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 Post subject: Breakdance Battles @ Birmingham's Beat Street
PostPosted: Wed Dec 14, 2005 9:47 am 

Joined: Fri May 07, 2004 11:01 pm
Posts: 26
Beat Street

hosted by DanceXchange
The Patrick Centre, Birmingham
Saturday 3rd & Sunday 4th December 2005

Man vs. Mouse

Reality tv shows seem to have heightened the status of the ‘last (wo)man standing’ lately. For breakdancers the mentality of keep going ‘til you drop down, are upstaged or asked to leave is not just a media-hyped phase. The survival of the fittest rule prevails over Beat Street: diva fits are not tolerated and there is definitely no time to run off and have a whinge in the diary room. The two day event represented a good mix of professional and up-and-coming talents from the hip hop dance arena. There were performances from guest artists: Mamson, Babyson and Junior representing France’s Wanted Posse; Bias; and Marso (who also acted as adjudicators for the dance battles). Crew battles took place on the Saturday and there was no shortage of local Midlands-grown talents competing against each other: Dynamite Souls (Birmingham); Under Attack (Stoke & Stafford); Physical Jerks (Bristol); and Last Minute (Norwich). Soul Movement (UK) was chosen as overall winners against finalists No Gimmicks (Birmingham). Inbetween organised events the venue’s informal open performance space was great for impromptu displays of movement banter from performers as well as from enthusiastic spectators, and all to the sound-drop of dj ROC 1 (Punch Records) lyrically adorned by mc Mad Flow.

On the Sunday bboy crew Two Faced Boys (Worcester) warmed up the dancefloor with a neat piece of locking-based choreography, infusing stock 70s moves with a contemporary New York hip hop feel. They also made use of their skills in other dance genres such as contact partnerwork and jazz-influenced street. A series of floorwork solos to finish allowed each dancer to show his individual style.

Following on from the previous day’s battles, competitors returned to the scene to settle who exactly deserved to be the biggest brother. But first, the sisters proved that they were pretty sizeable too in a Seven to Smoke. During one of the friendliest cat fights I’ve ever seen (maybe they were playing nice because their families were watching) the bgirls put on an orderly display of footwork, floorwork and were not short of power moves either (so don’t even bother with gender stereotypes please). Well-timed tricks kept the competition lively, and the youngest competitor Bgirl Bingy was not just there to soak up the ‘aaahs’ from the crowd: she was a serious contender with incredible gymnastic ability. Lady T also put on a good show, but couldn’t quite match local hotshot and crowd favourite Firefly. Guest adjudicator Babyson chose Firefly as the undisputed winner, and then almost immediately sprung up from her seat straight onto the dancefloor to demonstrate how the professionals do it.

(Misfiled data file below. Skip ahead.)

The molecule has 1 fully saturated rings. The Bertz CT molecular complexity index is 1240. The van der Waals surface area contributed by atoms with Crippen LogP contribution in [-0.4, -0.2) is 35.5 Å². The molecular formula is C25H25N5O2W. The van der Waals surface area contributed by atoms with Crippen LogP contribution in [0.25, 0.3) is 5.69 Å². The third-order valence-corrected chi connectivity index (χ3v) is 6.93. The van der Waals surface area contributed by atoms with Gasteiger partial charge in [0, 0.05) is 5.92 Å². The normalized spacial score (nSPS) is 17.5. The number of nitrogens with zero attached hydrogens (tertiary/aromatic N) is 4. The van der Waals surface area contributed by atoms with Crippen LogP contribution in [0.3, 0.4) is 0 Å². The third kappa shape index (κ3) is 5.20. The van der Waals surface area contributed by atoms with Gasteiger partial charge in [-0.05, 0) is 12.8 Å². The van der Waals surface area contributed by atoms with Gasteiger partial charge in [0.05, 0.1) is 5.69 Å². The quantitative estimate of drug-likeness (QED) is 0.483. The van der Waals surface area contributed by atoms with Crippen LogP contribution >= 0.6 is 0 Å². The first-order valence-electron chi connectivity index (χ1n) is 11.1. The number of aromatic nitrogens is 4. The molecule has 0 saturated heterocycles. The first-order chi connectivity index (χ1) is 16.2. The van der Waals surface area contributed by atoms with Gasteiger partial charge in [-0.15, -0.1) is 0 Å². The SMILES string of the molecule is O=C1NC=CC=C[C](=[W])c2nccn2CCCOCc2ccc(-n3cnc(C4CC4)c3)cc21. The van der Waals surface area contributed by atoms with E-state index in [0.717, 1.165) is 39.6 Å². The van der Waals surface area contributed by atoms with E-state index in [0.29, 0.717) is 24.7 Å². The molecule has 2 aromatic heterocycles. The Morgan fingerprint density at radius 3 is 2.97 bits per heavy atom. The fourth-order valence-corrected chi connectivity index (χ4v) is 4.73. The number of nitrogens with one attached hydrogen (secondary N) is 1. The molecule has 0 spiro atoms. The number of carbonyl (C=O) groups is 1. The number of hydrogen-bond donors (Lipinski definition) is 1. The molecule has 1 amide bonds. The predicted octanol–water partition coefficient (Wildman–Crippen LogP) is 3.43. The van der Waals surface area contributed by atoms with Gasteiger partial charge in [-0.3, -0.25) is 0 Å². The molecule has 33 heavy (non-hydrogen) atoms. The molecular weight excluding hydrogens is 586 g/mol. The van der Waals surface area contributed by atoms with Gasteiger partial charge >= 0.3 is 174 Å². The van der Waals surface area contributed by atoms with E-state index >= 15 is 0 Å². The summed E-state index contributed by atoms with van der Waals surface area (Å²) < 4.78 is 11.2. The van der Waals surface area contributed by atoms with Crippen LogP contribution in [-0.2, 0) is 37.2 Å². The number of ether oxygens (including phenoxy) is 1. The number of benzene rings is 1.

Wanted Posse’s cleanly performed choreography is upbeat and cheeky, but don’t mistake it for trivial. Unified by sections danced as a trio, their real strength lies in their presence as three solo artists. Junior’s title is deceptive: I can’t imagine anyone commanding superiority over this man, especially when he is balanced face up horizontal to the floor supported only by the kind of arms usually only seen in the bodybuilding domain. Mamson towers over the diminutive Babyson, and uses his extended limbs to exaggerate the speed of his nifty footwork. These tapdancer’s feet are contrasted with the fluidity of boogaloo arms and tight spins, giving the effect of a contradiction in motion. Babyson is as nimble as a Kung Fu artist zipping in 360 degree directions. She could probably confuse any opponent into submission - that’s if they are not already hypnotised by her angelic smile.

To finish off the weekend the bboy semi-final and final battles commenced, the boys showing that they may not be as good at organising themselves as the girls, but they were going to distract the crowd from the odd moments of confusion with their charismatic gesturing and comical face-pulling. As the competition progressed it became not just a battle of skills and wills, but also a tough test of endurance - not to mention a confrontation of egos. Unlike the girls, who had acted pretty calm and collected and played the game straight, a number of the male competitors acted up, adopting dramatic personae from superhero to camp queen to court jester. For me, the range of bboy styles represented was unexpectedly wide-ranging, from displays of Northern Soul footwork to Run DMC video moments - proof that Beat Street has acquired respect across the region since it started out three years ago (in fact, I’m sure I heard some Scousers in the audience). For the last two years Beat Street has made a lot of headway under the direction of Marso, Artistic Director of urban dance agency Bboys Attic (for more info check out After a lively semi-final, Pepito and Mouse were chosen as finalists for 2005, Mouse gradually gnawing through the competition through sheer staying power and understated confidence… Not so small any more mighty Mouse.


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